(Reuters) - Ryan Palmer, lifted by good news both on and off the course, fired a five-under-par 65 on Friday to share the midway lead of the Honda Classic with rookie Wesley Bryan at PGA National in Palm Beach Gardens, Florida.
Palmer, who missed the cut in his first four events this year before tying for 49th last week in Los Angeles, had seven birdies and a pair of bogeys to finish on nine-under 131 along with Bryan (67), one better than fellow-American Rickie Fowler.
Most importantly for the 40-year-old Palmer, his wife Jennifer is on the road to recovery after being diagnosed with breast cancer last July.
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“She's five radiations away from being done with all that,” Palmer, who took four months off last year to be with his wife and their two kids, told Golf Digest. “Things are clear and she's doing awesome.”
Three-time PGA Tour winner Palmer is looking for his first tour victory in seven years.
"It's nice to finally get some good golf, some good results. I put the work in and finally seeing some putts go in the hole," the Texan told Golf Channel.
Fowler shot his second successive 66 for 132, one shot better than Anirban Lahiri of India (68). Another stroke back at six-under were Canadian Graham DeLaet and C.T. Pan of Taiwan, who both shot 68s.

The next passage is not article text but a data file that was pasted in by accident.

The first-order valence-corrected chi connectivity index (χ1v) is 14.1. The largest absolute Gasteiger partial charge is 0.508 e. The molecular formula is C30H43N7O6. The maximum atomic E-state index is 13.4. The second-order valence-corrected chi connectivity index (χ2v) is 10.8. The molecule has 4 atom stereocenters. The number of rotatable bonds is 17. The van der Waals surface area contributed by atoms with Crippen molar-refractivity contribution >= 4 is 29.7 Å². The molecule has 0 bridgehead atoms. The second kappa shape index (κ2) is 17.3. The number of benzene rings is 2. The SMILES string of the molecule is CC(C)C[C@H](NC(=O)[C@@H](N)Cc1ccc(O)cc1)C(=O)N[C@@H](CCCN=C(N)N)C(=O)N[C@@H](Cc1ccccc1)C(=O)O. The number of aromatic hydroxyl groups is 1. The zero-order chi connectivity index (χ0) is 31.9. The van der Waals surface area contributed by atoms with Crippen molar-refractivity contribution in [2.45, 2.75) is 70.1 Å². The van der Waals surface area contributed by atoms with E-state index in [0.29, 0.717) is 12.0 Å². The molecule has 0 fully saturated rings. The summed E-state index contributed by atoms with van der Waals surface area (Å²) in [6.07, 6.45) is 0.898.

Wesley, playing his 14th PGA Tour event, birdied the last to tie Palmer for the lead.
The 26-year-old Wesley gained notoriety as a trick shot act with his brother George on YouTube, garnering millions of views in showing off his ability to hit balls with his driver out of the air.
Wesley graduated to the PGA Tour by winning three times last year on the Web.com tour after qualifying for that tour at Q-School at PGA National. He hit something of a trick shot on Friday to stay on track.
After an errant tee ball at the par-four eighth put him wide right of the fairway on pine needles well behind a stand of trees, Wesley rocketed a rescue shot cleanly through a narrow gap and onto the green where he routinely two-putted for par.
"Made some really good par saves in the middle of it," said Wesley, who needed just 27 putts.
Seventy players made the cut, which was set at even-par 140.
(Reporting by Larry Fine in New York; Editing by Gene Cherry)